There is a lot to be said about stem cell research. The procedures involved carry numerous risks. A case in point is the incident that happened just last month when three women succumbed to blindness after undergoing stem cell surgery to combat their rapidly deteriorating eyesight. But even with those risks factored in, it seems that stem cell treatment may be the future of medical procedures with stem cells being used to treat multiple sclerosis towards the end of last year, as well as being administered to stroke patients to stave off the side effects.
Scientists from the Kobe City Medical General Hospital in collaboration with the RIKEN in Japan have bypassed all the ethics debates related to stem cell treatment and have, for the first time in the world, successfully administered stem cells into the eye of a patient to fight the deteriorating effects of age-associated macular degeneration.
The team had conducted an almost similar procedure back in 2014.
In the 2014 process, the team from Kobe City Med successfully obtained skin cells from a female patient. The team reprogrammed her skin cells into embryonic cells which can grow into any body cell called induced pluripotent stem (iPS) cells. The group conducting the study monitored the cells as they developed into retinal pigment epithelial cells before injecting them under the skin of her retina. A year after the study, the woman’s eyesight had not improved as the cells could not repair the initial damage, but the macular degeneration had halted.
The team was going to conduct another study in which the iPS cells would come from a donor, but major concerns raised about the safety of the procedure and the possible complications from the rejection of donor cells derailed the researchers’ plans.
About Macular Degeneration
Macular degeneration is a condition which causes the macula, the part of the retina responsible for vision as well as recognition, deteriorates. The result of the deterioration is that the eye is not able to communicate images to the brain clearly, leading to damage of the affected individual’s eyesight. The most general reason for macular degeneration is age.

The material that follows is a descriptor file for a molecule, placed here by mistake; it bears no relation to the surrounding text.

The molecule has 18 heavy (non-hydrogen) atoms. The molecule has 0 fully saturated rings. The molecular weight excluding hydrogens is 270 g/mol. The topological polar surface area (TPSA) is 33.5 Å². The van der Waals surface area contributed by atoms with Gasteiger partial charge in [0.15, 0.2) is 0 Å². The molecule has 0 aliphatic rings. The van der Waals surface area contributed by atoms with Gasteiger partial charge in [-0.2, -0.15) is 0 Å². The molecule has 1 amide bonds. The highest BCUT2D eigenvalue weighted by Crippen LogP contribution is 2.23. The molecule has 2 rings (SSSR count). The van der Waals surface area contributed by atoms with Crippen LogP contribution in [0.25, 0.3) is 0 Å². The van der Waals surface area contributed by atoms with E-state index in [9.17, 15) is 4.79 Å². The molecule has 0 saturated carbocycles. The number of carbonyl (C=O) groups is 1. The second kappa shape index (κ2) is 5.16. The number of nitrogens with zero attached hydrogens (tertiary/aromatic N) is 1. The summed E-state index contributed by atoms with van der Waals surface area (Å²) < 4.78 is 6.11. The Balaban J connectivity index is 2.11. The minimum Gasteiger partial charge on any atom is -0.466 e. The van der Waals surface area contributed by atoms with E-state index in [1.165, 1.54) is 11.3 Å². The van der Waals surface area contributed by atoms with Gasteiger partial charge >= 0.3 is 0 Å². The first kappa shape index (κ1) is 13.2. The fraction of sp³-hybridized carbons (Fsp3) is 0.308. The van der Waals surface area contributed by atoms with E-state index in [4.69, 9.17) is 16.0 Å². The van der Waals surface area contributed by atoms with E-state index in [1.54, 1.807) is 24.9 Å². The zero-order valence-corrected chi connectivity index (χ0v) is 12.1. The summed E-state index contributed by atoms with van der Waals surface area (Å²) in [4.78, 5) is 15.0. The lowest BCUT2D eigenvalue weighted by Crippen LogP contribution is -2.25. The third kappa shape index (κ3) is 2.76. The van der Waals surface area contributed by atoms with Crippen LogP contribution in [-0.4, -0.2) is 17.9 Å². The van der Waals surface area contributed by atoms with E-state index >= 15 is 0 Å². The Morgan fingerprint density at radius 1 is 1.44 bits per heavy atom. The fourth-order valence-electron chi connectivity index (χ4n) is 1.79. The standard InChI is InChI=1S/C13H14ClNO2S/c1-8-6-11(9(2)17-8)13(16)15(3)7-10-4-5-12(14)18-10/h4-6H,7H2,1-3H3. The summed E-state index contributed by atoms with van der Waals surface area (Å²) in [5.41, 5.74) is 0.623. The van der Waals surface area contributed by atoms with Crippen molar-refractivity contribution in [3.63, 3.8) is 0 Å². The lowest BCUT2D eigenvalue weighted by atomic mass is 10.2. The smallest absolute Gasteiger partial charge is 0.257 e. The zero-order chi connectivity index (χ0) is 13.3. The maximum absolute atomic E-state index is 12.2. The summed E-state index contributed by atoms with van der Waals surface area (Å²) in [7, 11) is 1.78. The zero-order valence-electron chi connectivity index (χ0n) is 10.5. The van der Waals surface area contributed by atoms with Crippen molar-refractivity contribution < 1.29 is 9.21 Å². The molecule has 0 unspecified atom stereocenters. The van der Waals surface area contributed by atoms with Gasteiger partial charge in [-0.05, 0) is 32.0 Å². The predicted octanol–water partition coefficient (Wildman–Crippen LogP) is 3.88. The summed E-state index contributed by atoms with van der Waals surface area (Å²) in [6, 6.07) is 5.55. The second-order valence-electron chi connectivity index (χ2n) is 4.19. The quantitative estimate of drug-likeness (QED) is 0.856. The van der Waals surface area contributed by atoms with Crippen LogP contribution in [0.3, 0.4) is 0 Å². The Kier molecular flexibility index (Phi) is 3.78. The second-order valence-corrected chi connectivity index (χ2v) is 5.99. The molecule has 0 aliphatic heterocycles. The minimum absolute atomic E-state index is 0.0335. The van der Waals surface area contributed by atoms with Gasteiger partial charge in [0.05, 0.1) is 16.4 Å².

The 2017 Procedure
The procedure that the sixty-year-old Japanese man underwent was quite straightforward. The team of scientists from Kobe Med and RIKEN obtained skin cells from a donor. They reprogrammed the cells into retinal ones. The grown retinal cells were then injected into the retina of the test subject in the first step of the safety study. A safety study is the testing done just before a process goes in for testing in clinical trials. So far, no related complications have arisen from the stem cell transfer procedure, but the medical professionals note that the study cannot yet be deemed a success or not.
RIKEN team leader Masayo Takahashi stated, “It will be years before we know if the treatment for successful or not. What we are doing for now is monitoring the patient’s progress with the aim of controlling rejection if it occurs.” The patient will be observed for a year, followed by three years of check-ups to look out for any abnormalities developed as a result of the surgery. He is one of five patients set to undergo the trial.
Nature applauded the scientists’ cautious approach when it came to the study.
Should this trial be successful, it would aid in the realization of Nobel Prize winner Shinya Yamanaka’s dream of building a donor bank since scientists could now be able to transfer donor iPS cells into patients with compatible cells. This advancement would make for more affordable and available stem cell treatments in future.